BIG HERO 6



BIG HERO 6 is an excellent Disney Animated movie set in a fictional metropolis called San Fransokyo. Hiro is a 14-year-old boy with a gift for robotics. With his parents deceased, Hiro lives with his older brother, Tadashi, and his Aunt Cass, getting in trouble periodically by wasting his talents in robot fights, which are illegal.
After Hiro is caught in a robot fight and thrown in jail, Tadashi tries to inspire a greater sense of purpose for Hiro by showing him his University lab. Amazed by the technology and opportunities of Tadashi’s school, Hiro decides he has to go there as well. His only chance is to build something truly remarkable and showcase it at a robotics convention. If Hiro can impress Professor Robert Callaghan, he’ll be allowed into the school’s program.
With the help and encouragement of Tadashi’s friends GoGo, Wasabi, Honey Lemon, and Fred, Hiro creates something truly unique and revolutionary that blows everyone at the convention away. So much so, his creation even gains interest from tech guru Alistair Krei, who wants to buy Hiro’s invention. However, Hiro decides it’s not ready yet and opts to join the University. Later in the evening, a fire starts at the convention and Tadashi runs in to help the Professor, but the building explodes, killing Tadashi.
The loss of his brother destroys Hiro. The only remnant of Tadashi left is his creation called Baymax, an inflatable robot that Tadashi built as a healthcare companion. When Hiro discovers his invention wasn’t destroyed in the fire, he wonders if the fire wasn’t an accident and if someone is responsible for Tadashi’s death. Determined to find this person, Hiro turns the huggable Baymax into a fighting machine and enlists the help of Tadashi’s four friends to catch this person. They discover that this mysterious man has stolen Hiro’s invention and is now using it as a weapon.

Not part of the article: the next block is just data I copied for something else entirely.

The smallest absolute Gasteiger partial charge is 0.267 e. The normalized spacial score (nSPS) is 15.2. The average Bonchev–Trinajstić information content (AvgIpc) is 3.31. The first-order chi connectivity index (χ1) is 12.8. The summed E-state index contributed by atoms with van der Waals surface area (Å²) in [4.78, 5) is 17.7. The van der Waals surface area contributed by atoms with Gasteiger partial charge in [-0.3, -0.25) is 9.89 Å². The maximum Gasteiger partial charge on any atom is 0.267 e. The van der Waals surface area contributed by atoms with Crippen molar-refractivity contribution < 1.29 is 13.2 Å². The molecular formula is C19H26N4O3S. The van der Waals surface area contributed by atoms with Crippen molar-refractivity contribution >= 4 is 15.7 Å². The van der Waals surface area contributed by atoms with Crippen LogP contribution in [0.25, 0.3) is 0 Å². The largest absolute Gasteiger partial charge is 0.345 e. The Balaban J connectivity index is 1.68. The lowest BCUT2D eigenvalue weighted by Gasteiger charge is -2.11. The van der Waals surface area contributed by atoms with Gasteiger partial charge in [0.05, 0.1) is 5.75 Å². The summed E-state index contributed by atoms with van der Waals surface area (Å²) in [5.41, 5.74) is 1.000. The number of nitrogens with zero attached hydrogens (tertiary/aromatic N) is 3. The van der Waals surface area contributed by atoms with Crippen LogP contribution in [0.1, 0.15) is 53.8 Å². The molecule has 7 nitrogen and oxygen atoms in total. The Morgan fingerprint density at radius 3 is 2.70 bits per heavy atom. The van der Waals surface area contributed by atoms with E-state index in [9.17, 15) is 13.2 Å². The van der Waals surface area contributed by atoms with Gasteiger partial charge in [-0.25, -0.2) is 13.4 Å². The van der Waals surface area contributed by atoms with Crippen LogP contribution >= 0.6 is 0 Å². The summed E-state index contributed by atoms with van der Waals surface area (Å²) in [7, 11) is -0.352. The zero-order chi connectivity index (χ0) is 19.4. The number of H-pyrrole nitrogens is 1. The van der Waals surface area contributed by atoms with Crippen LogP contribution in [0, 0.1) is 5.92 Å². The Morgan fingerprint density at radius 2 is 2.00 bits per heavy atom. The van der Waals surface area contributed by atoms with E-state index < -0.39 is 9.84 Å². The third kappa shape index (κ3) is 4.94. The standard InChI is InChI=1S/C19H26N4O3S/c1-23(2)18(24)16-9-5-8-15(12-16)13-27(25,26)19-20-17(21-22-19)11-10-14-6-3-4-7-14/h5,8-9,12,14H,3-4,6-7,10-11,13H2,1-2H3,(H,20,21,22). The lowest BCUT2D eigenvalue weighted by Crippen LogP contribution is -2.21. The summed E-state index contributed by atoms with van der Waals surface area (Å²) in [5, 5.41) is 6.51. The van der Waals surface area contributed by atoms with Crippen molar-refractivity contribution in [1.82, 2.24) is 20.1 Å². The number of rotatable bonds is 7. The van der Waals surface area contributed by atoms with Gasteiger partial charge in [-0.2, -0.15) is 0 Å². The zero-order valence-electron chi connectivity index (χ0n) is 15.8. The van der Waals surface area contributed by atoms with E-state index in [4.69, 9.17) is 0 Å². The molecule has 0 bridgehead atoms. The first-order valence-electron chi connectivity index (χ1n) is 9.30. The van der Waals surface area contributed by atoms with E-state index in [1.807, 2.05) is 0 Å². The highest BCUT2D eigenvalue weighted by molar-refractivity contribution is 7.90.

Can Hiro and his friends stop this villain before he harms other people? Will the distraught and angry Hiro go too far in trying to catch this villain?
BIG HERO 6 is a delightful, charming movie that all ages will enjoy. Disney carries on its tradition by bringing another meticulously well-crafted story with an emotional pull and an exciting storyline. FROZEN gave us a lovely depiction of sisterhood, and while BIG HERO 6 is a little more tragic, the bond between the brothers is touching. Baymax the robot steals the show though with his adorable innocence, which is especially hilarious when his low battery makes him confused and lethargic. The animation is beautiful, especially the fused landscapes that San Fransokyo gathers from San Francisco and Tokyo.